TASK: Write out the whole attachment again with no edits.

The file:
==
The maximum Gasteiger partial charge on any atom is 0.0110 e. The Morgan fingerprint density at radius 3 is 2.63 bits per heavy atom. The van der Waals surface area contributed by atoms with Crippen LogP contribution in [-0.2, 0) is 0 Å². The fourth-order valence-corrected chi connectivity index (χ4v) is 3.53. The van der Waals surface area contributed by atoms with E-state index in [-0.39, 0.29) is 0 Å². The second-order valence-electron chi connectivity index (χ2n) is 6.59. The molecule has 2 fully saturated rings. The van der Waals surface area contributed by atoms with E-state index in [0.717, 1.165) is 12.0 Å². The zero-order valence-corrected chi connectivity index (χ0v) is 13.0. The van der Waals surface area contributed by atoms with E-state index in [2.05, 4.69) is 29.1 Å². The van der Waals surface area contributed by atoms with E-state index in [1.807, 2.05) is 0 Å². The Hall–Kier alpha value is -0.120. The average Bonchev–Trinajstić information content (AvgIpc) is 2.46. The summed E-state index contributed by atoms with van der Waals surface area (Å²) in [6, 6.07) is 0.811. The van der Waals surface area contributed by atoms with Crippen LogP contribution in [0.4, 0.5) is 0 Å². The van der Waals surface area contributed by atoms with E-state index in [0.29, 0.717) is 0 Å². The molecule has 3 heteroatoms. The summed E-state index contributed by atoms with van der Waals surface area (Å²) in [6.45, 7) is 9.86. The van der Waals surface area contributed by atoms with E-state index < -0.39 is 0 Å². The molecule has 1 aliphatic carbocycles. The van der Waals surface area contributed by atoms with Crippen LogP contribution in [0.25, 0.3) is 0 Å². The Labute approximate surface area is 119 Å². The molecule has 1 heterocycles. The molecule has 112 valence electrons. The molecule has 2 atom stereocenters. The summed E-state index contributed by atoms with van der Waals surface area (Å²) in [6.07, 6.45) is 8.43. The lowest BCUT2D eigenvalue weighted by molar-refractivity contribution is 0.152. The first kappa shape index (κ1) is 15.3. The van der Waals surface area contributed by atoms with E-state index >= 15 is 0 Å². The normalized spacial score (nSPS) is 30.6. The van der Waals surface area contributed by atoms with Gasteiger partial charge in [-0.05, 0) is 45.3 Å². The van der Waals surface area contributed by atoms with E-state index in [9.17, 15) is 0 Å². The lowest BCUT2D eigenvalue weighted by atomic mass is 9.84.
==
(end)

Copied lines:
The maximum Gasteiger partial charge on any atom is 0.0110 e. The Morgan fingerprint density at radius 3 is 2.63 bits per heavy atom. The van der Waals surface area contributed by atoms with Crippen LogP contribution in [-0.2, 0) is 0 Å². The fourth-order valence-corrected chi connectivity index (χ4v) is 3.53. The van der Waals surface area contributed by atoms with E-state index in [-0.39, 0.29) is 0 Å². The second-order valence-electron chi connectivity index (χ2n) is 6.59. The molecule has 2 fully saturated rings. The van der Waals surface area contributed by atoms with E-state index in [0.717, 1.165) is 12.0 Å². The zero-order valence-corrected chi connectivity index (χ0v) is 13.0. The van der Waals surface area contributed by atoms with E-state index in [2.05, 4.69) is 29.1 Å². The van der Waals surface area contributed by atoms with E-state index in [1.807, 2.05) is 0 Å². The Hall–Kier alpha value is -0.120. The average Bonchev–Trinajstić information content (AvgIpc) is 2.46. The summed E-state index contributed by atoms with van der Waals surface area (Å²) in [6, 6.07) is 0.811. The van der Waals surface area contributed by atoms with Crippen LogP contribution in [0.4, 0.5) is 0 Å². The van der Waals surface area contributed by atoms with E-state index in [0.29, 0.717) is 0 Å². The molecule has 3 heteroatoms. The summed E-state index contributed by atoms with van der Waals surface area (Å²) in [6.45, 7) is 9.86. The van der Waals surface area contributed by atoms with E-state index < -0.39 is 0 Å². The molecule has 1 aliphatic carbocycles. The van der Waals surface area contributed by atoms with Crippen LogP contribution in [0.25, 0.3) is 0 Å². The Labute approximate surface area is 119 Å². The molecule has 1 heterocycles. The molecule has 112 valence electrons. The molecule has 2 atom stereocenters. The summed E-state index contributed by atoms with van der Waals surface area (Å²) in [6.07, 6.45) is 8.43. The lowest BCUT2D eigenvalue weighted by molar-refractivity contribution is 0.152. The first kappa shape index (κ1) is 15.3. The van der Waals surface area contributed by atoms with E-state index >= 15 is 0 Å². The normalized spacial score (nSPS) is 30.6. The van der Waals surface area contributed by atoms with Gasteiger partial charge in [-0.05, 0) is 45.3 Å². The van der Waals surface area contributed by atoms with E-state index in [9.17, 15) is 0 Å². The lowest BCUT2D eigenvalue weighted by atomic mass is 9.84.